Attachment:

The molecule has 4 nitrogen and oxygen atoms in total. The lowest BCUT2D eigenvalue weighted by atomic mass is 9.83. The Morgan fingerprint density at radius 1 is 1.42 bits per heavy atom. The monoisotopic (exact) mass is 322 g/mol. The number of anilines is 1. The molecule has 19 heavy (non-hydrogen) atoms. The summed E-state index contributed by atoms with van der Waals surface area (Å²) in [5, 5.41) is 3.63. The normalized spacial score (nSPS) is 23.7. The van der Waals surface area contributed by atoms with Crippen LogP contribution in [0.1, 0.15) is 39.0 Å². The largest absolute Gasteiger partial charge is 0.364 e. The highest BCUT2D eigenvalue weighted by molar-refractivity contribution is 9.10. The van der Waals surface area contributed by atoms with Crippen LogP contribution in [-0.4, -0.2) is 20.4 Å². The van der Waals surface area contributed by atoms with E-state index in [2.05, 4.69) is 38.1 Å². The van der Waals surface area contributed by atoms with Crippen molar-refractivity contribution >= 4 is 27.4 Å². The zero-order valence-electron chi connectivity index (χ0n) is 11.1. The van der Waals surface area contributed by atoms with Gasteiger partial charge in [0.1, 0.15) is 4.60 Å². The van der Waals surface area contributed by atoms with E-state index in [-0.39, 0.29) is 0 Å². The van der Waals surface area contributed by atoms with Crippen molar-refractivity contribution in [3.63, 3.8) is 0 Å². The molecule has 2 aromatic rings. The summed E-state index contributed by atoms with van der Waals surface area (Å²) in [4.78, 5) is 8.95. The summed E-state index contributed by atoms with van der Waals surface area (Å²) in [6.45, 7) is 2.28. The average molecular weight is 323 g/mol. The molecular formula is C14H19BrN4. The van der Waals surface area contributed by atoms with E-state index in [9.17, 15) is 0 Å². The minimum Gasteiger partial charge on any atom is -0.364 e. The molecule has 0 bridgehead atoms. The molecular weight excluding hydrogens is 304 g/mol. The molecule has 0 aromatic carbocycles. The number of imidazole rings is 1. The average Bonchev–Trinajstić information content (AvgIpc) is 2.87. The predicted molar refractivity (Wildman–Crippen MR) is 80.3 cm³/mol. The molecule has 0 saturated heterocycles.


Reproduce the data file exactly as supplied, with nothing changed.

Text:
The molecule has 4 nitrogen and oxygen atoms in total. The lowest BCUT2D eigenvalue weighted by atomic mass is 9.83. The Morgan fingerprint density at radius 1 is 1.42 bits per heavy atom. The monoisotopic (exact) mass is 322 g/mol. The number of anilines is 1. The molecule has 19 heavy (non-hydrogen) atoms. The summed E-state index contributed by atoms with van der Waals surface area (Å²) in [5, 5.41) is 3.63. The normalized spacial score (nSPS) is 23.7. The van der Waals surface area contributed by atoms with Crippen LogP contribution in [0.1, 0.15) is 39.0 Å². The largest absolute Gasteiger partial charge is 0.364 e. The highest BCUT2D eigenvalue weighted by molar-refractivity contribution is 9.10. The van der Waals surface area contributed by atoms with Crippen LogP contribution in [-0.4, -0.2) is 20.4 Å². The van der Waals surface area contributed by atoms with E-state index in [2.05, 4.69) is 38.1 Å². The van der Waals surface area contributed by atoms with Crippen molar-refractivity contribution >= 4 is 27.4 Å². The zero-order valence-electron chi connectivity index (χ0n) is 11.1. The van der Waals surface area contributed by atoms with Gasteiger partial charge in [0.1, 0.15) is 4.60 Å². The van der Waals surface area contributed by atoms with E-state index in [-0.39, 0.29) is 0 Å². The van der Waals surface area contributed by atoms with Crippen molar-refractivity contribution in [3.63, 3.8) is 0 Å². The molecule has 2 aromatic rings. The summed E-state index contributed by atoms with van der Waals surface area (Å²) in [4.78, 5) is 8.95. The summed E-state index contributed by atoms with van der Waals surface area (Å²) in [6.45, 7) is 2.28. The average molecular weight is 323 g/mol. The molecular formula is C14H19BrN4. The van der Waals surface area contributed by atoms with E-state index in [9.17, 15) is 0 Å². The minimum Gasteiger partial charge on any atom is -0.364 e. The molecule has 0 bridgehead atoms. The molecular weight excluding hydrogens is 304 g/mol. The molecule has 0 aromatic carbocycles. The number of imidazole rings is 1. The average Bonchev–Trinajstić information content (AvgIpc) is 2.87. The predicted molar refractivity (Wildman–Crippen MR) is 80.3 cm³/mol. The molecule has 0 saturated heterocycles.